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# Definition of Slope - Concept

###### Alissa Fong

###### Alissa Fong

**MA, Stanford University**

Teaching in the San Francisco Bay Area

Alissa is currently a teacher in the San Francisco Bay Area and Brightstorm users love her clear, concise explanations of tough concepts

One of the most important things to understand about lines is the **definition of slope**. Slope is the 'steepness' of the line, also commonly known as rise over run. We can calculate slope by dividing the change in the x-value between two points over the change in the y-value. In order to understand the importance of the definition of slope, one should understand how to interpret graphs and how to write an equation.

One of the most important ideas you're

going to see in your whole study

of algebra is the idea of slope.

And slope just refers to

how steep a line is.

And that's kind of the basic definition.

That's something that I help -- or helps

me remember what slope means.

There's a whole lot of fancy notation

that goes along with it.

And we'll get into that in just a second.

But if you can just remember in the back

of your head that slope means how steep

the line is, it will

help you a lot.

So one thing you see is that anytime I

draw a straight line, the slope ratio

stays the same for

that entire line.

And here's what I mean.

Let's say those are my X and Y axes

and I have this line right here.

The line is equally steep

the entire time.

It has the same slope ratio.

And we're going to get in a second

what I mean by ratio.

And here's what I'm talking about.

When we talk about slope or steepness,

the way it's defined is by change of

Y over change of X. Like

in a fraction.

Change in Y on top of change in X.

That's why we call it a ratio.

Remember ratio is like a fraction.

So if I were to draw a little triangle

here that represents how steep my line

is, this would be my change in Y

piece because Y is up and down.

This would be my change in X piece,

because X is horizontal.

And whatever those numbers were on the

graph, I would write as a fraction.

That's one thing you want

to keep in mind.

Change in Y on top of change in X.

Sometimes we write it using this little

triangle.

This triangle is the Greek letter

delta, which is tricky.

Not only do you have to learn math

but now you have to learn Greek.

This means change in Y on top of change

in X. That delta just represents

the word change.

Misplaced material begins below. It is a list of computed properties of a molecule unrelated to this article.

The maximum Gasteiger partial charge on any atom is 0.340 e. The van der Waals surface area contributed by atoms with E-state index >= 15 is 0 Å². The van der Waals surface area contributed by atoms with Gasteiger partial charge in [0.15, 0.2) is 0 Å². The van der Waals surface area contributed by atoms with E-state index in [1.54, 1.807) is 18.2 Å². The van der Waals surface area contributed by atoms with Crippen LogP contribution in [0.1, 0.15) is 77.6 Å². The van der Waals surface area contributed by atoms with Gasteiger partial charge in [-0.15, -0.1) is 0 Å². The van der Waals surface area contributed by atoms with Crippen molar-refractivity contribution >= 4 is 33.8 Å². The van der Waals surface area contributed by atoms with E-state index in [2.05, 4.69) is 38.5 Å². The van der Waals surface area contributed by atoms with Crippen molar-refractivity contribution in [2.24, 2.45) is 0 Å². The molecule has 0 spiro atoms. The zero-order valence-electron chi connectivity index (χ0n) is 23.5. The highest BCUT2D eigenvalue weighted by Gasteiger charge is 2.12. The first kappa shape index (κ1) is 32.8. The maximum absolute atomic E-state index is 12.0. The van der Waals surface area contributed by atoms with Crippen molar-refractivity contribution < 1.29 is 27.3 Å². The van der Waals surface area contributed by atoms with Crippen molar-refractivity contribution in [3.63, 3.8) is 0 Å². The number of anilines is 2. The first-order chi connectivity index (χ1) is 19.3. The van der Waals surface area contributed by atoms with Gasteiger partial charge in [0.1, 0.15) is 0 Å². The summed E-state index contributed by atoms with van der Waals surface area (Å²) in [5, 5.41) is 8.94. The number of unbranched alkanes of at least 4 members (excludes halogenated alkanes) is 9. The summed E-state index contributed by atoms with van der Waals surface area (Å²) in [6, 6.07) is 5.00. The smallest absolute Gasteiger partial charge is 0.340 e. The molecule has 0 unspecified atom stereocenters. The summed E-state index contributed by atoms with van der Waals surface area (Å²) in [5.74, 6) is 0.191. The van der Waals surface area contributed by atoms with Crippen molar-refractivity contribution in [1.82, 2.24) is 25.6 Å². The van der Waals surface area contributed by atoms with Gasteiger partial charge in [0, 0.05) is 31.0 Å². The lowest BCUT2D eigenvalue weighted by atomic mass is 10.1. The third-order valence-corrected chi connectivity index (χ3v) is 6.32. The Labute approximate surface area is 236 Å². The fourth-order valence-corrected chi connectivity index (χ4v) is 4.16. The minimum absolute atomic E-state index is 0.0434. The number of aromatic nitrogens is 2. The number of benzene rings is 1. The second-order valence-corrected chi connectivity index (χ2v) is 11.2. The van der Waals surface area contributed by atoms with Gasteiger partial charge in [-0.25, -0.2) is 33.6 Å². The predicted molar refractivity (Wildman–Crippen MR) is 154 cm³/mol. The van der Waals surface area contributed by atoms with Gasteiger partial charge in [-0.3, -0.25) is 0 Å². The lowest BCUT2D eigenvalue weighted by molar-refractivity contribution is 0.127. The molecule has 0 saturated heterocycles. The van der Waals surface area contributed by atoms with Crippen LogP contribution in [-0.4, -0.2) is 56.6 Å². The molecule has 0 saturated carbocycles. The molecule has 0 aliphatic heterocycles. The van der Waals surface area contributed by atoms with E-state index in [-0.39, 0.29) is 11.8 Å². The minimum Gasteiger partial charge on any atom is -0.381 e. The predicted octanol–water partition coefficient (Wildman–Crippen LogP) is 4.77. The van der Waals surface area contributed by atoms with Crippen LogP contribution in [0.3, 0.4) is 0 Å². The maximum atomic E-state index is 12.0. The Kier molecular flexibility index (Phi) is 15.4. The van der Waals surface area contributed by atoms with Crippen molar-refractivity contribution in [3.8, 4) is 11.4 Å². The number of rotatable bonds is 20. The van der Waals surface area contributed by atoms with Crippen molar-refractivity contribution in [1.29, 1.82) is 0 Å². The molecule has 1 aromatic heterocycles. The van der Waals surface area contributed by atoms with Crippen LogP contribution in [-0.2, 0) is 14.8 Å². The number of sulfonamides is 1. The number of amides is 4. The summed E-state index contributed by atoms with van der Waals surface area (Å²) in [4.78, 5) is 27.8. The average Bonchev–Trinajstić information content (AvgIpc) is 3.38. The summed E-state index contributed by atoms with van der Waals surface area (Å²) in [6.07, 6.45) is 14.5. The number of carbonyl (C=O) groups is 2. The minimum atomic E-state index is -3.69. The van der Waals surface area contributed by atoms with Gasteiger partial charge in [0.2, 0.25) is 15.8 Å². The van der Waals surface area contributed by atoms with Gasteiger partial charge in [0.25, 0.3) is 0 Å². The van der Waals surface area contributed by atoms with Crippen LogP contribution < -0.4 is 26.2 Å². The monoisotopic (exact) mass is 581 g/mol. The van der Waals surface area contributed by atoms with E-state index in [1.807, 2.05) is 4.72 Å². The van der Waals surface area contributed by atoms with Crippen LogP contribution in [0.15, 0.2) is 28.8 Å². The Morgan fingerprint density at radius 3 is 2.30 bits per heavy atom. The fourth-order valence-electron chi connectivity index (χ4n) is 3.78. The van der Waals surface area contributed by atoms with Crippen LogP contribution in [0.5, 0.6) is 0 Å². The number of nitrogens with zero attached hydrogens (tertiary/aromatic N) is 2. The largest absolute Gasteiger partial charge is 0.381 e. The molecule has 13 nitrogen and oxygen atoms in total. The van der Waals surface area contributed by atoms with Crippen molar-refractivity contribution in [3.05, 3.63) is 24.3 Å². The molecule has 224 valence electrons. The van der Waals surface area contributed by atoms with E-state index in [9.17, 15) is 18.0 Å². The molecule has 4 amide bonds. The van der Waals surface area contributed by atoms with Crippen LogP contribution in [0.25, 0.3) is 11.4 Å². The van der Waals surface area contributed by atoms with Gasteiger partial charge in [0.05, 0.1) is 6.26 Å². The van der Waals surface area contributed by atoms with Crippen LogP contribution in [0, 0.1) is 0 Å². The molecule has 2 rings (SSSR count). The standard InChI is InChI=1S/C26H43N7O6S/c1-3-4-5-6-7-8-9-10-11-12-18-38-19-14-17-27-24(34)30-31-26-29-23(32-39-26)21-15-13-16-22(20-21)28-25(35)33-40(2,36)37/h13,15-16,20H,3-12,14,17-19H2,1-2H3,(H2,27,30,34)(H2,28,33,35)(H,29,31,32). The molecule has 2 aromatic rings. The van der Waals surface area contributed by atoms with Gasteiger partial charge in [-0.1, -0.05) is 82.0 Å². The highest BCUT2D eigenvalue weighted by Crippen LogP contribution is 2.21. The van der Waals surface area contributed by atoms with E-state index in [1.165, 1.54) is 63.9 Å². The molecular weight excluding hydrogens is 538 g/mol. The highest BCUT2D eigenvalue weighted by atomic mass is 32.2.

And a third way we write this is using

the letter M. M stands for slope,

and if I had two points,

I'll use them up here.

Let's say I had this point I'm going to

call it X from my first point and then

Y from my first point.

Here's my second point.

X from my second point I'm going to use

that little 2 to show it's my second

point. Y for my second point.

Then there's a formula I could use using

those X and Y numbers to find M, or

the slope.

And the way I would write that is Y to

take away Y1 on top of X2 take away X1.

This is the same thing just

written in a different way.

I'm finding out how much did my Y values

change and putting that on top of how

much did my X values change

in a fraction.

So this formula is really important anytime

you have two points like this.

These little numbers down here are tricky.

It doesn't mean take your Y value and

multiply it by 2 or take your Y value

and multiply it by 1. What it means

is we're just notating using

what's called a subscript.

That's my second Y value.

I'm subtracting my first Y value.

And we'll get into that more later as you

guys start your homework problems.

A couple other things I want you to keep

in mind with slope, and that is

sometimes slopes are positive numbers

and sometimes slopes are negative

numbers. And here's how you can tell.

Anytime you're given a graph, there's

my axis and here's my line.

Think about if you were like skateboarding

and you were coming along, and you

hit this ramp.

This is an uphill ramp.

We call that a positive slope.

As opposed to if you hit this line here,

here you come along skateboarding,

I don't know why that's a skateboarding noise.

I just made that up. You're skateboarding.

You hit that thing, you're going down.

That's why we call it a negative slope.

Anytime a line increases from left

to right it's called a positive.

Decreases from left to right,

it's called a negative.

That's a whole lot to keep in mind when

you guys approach your problems.

This is all mathematical notation that

you're going to see over and over and

over again.

So you'll get used to it.

The one last thing I want to leave you

with is thinking about word problems,

because a lot of times graphs, as we

know, represent the real world.

Like this graph might be growth per day,

or how much something changes over

time.

So slope becomes really important when

you're looking at word problems.

It can be growth per day.

Like let's say my slope was 5. I would

change like five inches per day

or something like that.

It's really important when you're looking

at word problems that you keep in

mind the units that go with your X

and Y values so you can relate the

slope back to the real world.

You guys are going to do all

kinds of practice with this.

Again, slope is a really, really important

idea that's going to show up over

and over, but I think you'll be successful

if you can just remember that

slope means how steep

the line is.

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###### Alissa Fong

M.A. in Secondary Mathematics, Stanford University

B.S., Stanford University

Alissa has a quirky sense of humor and a relatable personality that make it easy for students to pay attention and understand the material. She has all the math tips and tricks students are looking for.

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